Canadian dollar beats most G10 rivals as oil rallies, housing starts rebound

TORONTO (Reuters) - The Canadian dollar strengthened against its U.S. counterpart on Monday, performing better than most other G10 currencies as oil prices climbed to their highest this year and domestic data showed a 15.8% jump in March housing starts.

FILE PHOTO: U.S. and Canada Dollar notes are seen in this June 22, 2017 illustration photo. REUTERS/Thomas White/Illustration/File Photo

The price of oil, one of Canada’s major exports, rose to a five-month high on expectations of tightening global supplies. U.S. crude oil futures settled 2.1 percent higher at $64.40 a barrel.

“For today it is very much an oil story,” said Eric Theoret, a currency strategist at Scotiabank. “When you have got oil prices hitting fresh 2019 highs it is important from a terms of trade perspective.”

Rising export prices can help boost a country’s terms of trade, making its economy wealthier.

Canadian housing starts climbed in March to a seasonally adjusted annualized rate of 192,527 units after slowing to a revised 166,290 units in February.

At 3:14 p.m. (1914 GMT), the Canadian dollar was trading 0.6% higher at 1.3312 to the greenback, or 75.12 U.S. cents. Among G10 currencies, only the Norwegian krone, which is also linked to the price of oil, performed better.

The loonie, which touched on Friday a one-week low at 1.3403, traded in a range of 1.3305 to 1.3386.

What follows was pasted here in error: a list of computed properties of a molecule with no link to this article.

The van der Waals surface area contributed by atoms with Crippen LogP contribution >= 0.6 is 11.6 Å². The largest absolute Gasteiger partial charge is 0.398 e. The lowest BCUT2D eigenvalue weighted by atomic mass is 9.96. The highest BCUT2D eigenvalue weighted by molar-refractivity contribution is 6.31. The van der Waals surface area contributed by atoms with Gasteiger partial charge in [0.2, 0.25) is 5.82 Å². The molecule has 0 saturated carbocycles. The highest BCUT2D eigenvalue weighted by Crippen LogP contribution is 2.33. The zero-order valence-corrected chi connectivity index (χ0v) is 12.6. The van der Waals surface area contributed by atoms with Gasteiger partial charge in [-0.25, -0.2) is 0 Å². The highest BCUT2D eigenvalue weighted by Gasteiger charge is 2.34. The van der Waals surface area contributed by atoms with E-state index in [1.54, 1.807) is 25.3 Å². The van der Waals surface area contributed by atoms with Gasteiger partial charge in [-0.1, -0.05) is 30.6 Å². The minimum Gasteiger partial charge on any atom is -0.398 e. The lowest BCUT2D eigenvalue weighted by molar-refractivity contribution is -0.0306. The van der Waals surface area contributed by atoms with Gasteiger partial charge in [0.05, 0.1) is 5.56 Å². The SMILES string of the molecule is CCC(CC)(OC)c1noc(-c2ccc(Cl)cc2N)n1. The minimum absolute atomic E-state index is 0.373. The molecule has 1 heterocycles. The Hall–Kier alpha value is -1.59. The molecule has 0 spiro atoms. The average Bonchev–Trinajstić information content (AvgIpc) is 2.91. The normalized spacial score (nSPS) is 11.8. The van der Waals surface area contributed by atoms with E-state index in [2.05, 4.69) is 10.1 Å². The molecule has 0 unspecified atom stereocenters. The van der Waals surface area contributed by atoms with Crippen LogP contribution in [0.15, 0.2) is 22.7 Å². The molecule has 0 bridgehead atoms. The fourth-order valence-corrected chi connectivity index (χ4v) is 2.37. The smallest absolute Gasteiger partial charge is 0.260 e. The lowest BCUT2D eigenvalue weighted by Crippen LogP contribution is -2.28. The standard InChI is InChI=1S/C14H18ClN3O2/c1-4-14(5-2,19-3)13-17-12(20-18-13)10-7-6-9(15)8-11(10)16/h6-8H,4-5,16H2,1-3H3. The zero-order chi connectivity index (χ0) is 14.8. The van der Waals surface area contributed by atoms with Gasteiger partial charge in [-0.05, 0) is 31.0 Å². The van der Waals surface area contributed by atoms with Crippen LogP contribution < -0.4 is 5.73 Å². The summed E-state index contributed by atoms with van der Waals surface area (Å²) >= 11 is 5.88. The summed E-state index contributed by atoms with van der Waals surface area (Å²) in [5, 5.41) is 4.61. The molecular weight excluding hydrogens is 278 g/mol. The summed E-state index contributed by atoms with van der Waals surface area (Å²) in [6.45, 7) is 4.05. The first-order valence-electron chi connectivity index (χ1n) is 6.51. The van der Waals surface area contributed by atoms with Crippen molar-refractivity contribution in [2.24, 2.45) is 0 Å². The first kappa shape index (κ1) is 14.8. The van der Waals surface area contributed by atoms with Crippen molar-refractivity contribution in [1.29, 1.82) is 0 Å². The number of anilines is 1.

Gains for the loonie came as the U.S. dollar lost ground against a basket of major currencies. Investors squared positions before a European Central Bank meeting this week, boosting the euro.

Data on Friday from the U.S. Commodity Futures Trading Commission and Reuters calculations showed that speculators have raised their bearish bets on the Canadian dollar. As of April 2, net short positions had increased to 44,323 contracts from 39,571 in the prior week.

More than six months after the United States, Mexico and Canada agreed a new deal to govern more than $1 trillion in regional trade, the chances of the countries ratifying the pact this year are receding.

Canadian government bond prices were lower across a steeper yield curve, with the two-year down 3.5 Canadian cents to yield 1.611% and the 10-year falling 25 Canadian cents to yield 1.729%.

The 10-year yield touched its highest intraday since March 20 at 1.732%.

Reporting by Fergal Smith; Editing by David Gregorio and Marguerita Choy